Loved it!

Saturday, January 24, 2015

"Mr Mercedes" - Stephen King (6/10)

By Stephen King's standards, writing this story must have been like doodling for him. A nice little compact novel.

A retired detective, Bill Hodges, is goaded by a killer, Mr Mercedes, towards suicide. Mr Mercedes had killed a number of people by plowing a Mercedes into a group of people at a job fair. Hodges had been the lead detective on this case, but retired before being able to solve it. Now, the killer sends him a taunting letter encouraging him to commit suicide. Unwittingly, though, the killer gives the ex-cop a reason to live. With the help of a few allies, Hodges races to find Mr Mercedes before he can unleash more carnage.

The story is fairly simple. There's no suspense because right from the beginning we know who exactly Mr Mercedes is. I found that the detective work was quite limited as well. But as ever with Stephen King, the writing is good.

A nice little read.

Monday, January 19, 2015

Birdman (9.5/10)

I loved this film. Being a huge admirer of 21 grams, I have a lot of respect for Alejandro G. Iñárritu and his film-making ability. In Birdman, my high expections were not just met but greatly surpassed.

Birdman is a very simple story told in a wonderfully creative way. Riggan Thomson (Michael Keaton) is a washed-up hollywood actor formerly famous for playing the superhero, Birdman. Now to revive his flagging career, his credibility, his very life; he is writing, directing and starring in a Broadway play, that he has adapted from a Raymond Carver book. The film charts the final few days leading up to the opening night of this play, during which we see the insecurities, the doubts, the desperate efforts of this former hollywood star to regain some professional credibility and respect, and personal redemption especially with his failed relationship with his daughter.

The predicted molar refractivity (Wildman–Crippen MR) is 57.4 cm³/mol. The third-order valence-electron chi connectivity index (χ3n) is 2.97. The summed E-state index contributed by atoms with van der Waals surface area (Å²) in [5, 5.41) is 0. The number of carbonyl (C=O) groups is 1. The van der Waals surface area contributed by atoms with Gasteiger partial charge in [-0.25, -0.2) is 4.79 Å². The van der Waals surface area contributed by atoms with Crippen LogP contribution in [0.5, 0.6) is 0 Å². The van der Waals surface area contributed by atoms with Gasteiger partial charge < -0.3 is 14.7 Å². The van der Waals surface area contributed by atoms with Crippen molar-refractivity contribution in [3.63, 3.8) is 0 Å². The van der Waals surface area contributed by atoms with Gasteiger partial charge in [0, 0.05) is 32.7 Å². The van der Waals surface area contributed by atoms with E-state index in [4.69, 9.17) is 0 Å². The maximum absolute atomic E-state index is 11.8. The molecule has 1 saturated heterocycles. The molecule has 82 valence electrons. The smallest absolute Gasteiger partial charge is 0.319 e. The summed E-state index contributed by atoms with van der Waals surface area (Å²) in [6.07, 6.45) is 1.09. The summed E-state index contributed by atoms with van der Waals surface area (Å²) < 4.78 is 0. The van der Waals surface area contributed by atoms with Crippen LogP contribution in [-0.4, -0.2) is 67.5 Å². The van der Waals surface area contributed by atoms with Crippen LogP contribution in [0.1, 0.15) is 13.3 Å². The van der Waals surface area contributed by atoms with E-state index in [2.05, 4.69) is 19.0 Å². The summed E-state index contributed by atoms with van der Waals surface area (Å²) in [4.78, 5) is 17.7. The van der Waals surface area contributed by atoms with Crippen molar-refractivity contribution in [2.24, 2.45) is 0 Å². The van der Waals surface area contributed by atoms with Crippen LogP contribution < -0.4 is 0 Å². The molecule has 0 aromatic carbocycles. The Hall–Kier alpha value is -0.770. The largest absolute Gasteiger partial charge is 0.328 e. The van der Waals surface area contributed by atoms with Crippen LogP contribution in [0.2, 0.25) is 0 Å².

The first thing that struck me was : so much music! The entire movie is played out to the beat of a background jazz drum that hardly ever stops. The music dictates and controls the pace, the tone and the telling of the story. I have never seen a movie use music so much and in such an innovative way. This is not a musical, and yet it relies so much on the music that it wouldn’t be half so good without it.

The other winning aspect of this movie is the camerawork. I don't usually notice, or care for, the technical aspects of a movie. But in Birdman, you can’t help but notice and admire it. The film has been shot in such a way that it appears to have been shot in one single continuos take. This feeling of being in a one continuous shot really brings home to the viewer the agitation, the confusion and the claustrophobia in the mind of the protagonist as he tries to come to grips with his alter ego, his disturbed daughter, his difficult co-star, and the failing finances of his play as the opening night approaches. You can feel the walls closing in, just like the actor feels because of his failed career, failed relationships and now his ever-closer-to-failing play. I'm not for technical wizardry just for the sake of it, but in this case, the camerawork does so much to make the movie so much closer and more real to the viewer. As we traverse through the backstage of the theatre, we live every single moment with the protagonist. Its wonderful!